Rigid bronchoscopy: a general overview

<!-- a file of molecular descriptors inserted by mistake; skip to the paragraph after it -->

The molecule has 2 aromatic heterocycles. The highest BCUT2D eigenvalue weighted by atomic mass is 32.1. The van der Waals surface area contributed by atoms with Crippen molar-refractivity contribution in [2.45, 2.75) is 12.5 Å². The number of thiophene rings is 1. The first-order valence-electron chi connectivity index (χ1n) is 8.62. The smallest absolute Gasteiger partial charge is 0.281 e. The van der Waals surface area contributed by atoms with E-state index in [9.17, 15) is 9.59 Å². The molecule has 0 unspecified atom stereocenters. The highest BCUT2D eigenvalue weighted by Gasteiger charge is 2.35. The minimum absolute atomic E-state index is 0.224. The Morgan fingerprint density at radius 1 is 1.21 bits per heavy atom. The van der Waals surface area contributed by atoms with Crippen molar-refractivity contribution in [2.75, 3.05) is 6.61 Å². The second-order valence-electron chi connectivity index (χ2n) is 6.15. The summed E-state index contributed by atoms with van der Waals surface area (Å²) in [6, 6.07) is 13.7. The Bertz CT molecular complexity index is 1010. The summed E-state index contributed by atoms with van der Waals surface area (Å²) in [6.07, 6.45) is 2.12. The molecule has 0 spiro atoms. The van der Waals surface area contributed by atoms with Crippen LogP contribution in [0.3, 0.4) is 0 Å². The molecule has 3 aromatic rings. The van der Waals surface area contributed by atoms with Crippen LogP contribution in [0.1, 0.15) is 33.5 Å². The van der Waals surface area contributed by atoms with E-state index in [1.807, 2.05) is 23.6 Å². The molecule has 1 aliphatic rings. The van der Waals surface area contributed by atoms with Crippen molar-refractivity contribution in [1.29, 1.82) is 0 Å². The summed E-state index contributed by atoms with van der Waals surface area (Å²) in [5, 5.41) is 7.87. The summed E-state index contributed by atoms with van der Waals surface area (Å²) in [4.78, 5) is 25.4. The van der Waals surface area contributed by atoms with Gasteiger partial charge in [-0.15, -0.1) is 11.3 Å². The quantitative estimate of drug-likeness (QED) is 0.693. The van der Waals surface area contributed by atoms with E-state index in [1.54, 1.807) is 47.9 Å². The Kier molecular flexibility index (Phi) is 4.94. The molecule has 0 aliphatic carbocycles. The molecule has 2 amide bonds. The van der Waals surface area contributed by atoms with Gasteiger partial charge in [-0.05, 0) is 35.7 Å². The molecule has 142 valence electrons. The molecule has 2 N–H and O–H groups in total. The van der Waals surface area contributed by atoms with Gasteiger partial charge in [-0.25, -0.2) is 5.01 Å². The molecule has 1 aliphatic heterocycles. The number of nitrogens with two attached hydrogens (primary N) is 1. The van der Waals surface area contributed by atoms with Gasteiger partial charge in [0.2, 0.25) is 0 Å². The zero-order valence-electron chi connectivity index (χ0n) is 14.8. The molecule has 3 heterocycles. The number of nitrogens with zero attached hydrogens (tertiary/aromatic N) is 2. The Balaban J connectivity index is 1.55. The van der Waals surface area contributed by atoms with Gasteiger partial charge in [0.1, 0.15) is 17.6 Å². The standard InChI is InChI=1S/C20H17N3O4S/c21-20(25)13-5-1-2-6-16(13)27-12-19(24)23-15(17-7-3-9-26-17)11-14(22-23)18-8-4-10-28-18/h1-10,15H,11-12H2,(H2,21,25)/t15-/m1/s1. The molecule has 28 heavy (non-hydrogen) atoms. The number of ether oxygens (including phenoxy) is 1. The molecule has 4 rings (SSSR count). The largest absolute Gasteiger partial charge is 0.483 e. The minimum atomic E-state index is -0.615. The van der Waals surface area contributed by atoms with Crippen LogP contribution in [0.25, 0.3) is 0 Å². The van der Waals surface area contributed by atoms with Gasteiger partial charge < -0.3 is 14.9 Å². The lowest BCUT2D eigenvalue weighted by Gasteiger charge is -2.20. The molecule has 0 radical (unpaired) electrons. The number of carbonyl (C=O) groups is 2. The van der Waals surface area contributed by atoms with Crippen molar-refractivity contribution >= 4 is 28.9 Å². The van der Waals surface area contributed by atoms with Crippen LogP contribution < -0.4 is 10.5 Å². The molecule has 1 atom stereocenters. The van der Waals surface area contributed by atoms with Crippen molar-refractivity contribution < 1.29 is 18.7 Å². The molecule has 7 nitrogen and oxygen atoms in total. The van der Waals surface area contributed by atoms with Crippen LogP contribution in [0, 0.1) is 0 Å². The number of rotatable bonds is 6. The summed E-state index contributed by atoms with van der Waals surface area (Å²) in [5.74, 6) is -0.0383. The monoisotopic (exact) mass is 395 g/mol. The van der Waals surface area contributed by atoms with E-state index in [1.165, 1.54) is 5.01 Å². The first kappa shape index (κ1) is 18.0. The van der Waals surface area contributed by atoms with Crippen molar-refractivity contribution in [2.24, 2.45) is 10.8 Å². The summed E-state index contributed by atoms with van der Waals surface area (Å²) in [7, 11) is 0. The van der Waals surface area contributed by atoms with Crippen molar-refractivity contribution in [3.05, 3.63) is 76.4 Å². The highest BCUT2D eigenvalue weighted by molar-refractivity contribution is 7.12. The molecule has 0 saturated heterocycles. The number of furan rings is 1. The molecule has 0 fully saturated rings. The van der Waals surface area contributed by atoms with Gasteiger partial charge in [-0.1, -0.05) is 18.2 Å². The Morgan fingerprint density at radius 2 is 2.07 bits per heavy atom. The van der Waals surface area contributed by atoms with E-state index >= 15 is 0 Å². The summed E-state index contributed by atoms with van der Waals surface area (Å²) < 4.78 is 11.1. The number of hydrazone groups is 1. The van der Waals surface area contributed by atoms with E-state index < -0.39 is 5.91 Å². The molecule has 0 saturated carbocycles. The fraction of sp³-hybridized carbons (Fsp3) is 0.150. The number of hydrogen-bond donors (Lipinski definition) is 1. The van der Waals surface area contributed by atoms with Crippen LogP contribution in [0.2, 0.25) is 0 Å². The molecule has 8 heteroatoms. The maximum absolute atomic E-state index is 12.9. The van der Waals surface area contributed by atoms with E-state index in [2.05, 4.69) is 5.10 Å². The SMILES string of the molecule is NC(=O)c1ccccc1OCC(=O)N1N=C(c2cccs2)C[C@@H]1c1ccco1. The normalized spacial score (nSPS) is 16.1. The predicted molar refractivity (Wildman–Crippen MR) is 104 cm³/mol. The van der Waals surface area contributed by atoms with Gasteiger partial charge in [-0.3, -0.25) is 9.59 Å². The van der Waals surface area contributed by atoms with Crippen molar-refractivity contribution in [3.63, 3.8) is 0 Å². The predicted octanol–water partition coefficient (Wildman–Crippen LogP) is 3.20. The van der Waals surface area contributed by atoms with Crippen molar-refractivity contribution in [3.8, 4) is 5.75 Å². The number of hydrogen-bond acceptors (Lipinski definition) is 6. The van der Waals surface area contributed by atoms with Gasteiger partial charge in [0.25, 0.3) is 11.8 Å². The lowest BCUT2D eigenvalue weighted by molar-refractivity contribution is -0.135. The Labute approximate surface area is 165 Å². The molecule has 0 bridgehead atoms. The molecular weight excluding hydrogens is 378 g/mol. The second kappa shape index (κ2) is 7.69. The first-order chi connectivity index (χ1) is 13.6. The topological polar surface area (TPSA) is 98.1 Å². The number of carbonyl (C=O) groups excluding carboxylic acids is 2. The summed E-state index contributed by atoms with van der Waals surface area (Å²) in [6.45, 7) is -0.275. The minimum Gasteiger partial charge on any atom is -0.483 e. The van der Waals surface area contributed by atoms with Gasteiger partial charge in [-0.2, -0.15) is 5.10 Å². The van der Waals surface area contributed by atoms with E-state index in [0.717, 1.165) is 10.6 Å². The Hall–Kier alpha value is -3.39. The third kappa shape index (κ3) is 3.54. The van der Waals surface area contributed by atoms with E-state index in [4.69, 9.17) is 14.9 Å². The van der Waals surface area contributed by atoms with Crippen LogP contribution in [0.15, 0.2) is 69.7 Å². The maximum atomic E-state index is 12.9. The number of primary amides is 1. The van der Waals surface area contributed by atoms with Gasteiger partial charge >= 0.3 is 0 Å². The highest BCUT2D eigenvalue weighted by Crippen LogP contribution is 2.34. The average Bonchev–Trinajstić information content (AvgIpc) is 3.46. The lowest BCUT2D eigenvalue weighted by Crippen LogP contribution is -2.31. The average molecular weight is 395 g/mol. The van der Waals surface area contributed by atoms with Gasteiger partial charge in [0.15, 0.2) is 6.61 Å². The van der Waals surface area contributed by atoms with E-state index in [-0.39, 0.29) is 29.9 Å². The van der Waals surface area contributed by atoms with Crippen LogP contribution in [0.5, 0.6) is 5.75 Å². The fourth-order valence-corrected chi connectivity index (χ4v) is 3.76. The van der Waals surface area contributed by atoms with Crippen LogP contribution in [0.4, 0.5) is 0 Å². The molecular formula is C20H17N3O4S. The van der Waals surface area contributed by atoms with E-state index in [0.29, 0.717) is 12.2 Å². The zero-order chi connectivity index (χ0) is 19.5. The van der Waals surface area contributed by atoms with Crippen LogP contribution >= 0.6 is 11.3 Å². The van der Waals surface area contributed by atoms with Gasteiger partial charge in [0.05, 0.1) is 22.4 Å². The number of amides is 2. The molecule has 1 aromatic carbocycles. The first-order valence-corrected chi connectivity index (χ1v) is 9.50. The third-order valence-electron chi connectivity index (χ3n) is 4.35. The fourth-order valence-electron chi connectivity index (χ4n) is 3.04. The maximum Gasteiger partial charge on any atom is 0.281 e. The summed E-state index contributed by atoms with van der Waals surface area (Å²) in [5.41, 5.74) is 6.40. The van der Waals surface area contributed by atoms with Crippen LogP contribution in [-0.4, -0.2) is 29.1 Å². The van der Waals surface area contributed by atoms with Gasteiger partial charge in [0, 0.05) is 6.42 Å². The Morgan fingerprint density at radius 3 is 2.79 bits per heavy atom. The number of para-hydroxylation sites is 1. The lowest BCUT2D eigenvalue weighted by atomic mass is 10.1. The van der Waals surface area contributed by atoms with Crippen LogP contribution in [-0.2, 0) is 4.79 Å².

Rigid bronchoscopy developed from an esophagoscope first used by Gustav Killian for the removal of a foreign body. Today rigid bronchoscopes come in a few varieties which differ mainly in their assembly, but the main components are the same. The rigid bronchoscope is used in both therapeutic and diagnostic cases including: tumor excision, stent placement, airway stenosis, and control of hemoptysis. It is imperative to undergo presurgical evaluation by the proceduralist as well as anesthesiologist prior to the procedure which allows discussion of risks and benefits and correction of any reversible contraindication. During the case the type of anesthesia will vary depending on the institution and their comfort level, but the combination of a hypnotic, narcotic and paralytic are the most common combination. After general anesthesia is administered the patient is intubated with the rigid bronchoscope and attached to the ventilator. The most common modes of ventilation are: spontaneous assisted ventilation, positive pressure ventilator and jet ventilation. Reported complications include: damage to the oropharynx, teeth and vocal cords; hemorrhage, hypoxia and laryngospasm. In experienced hands, rigid bronchoscopy is a safe procedure and can offer improved quality of life in those with central airway obstruction.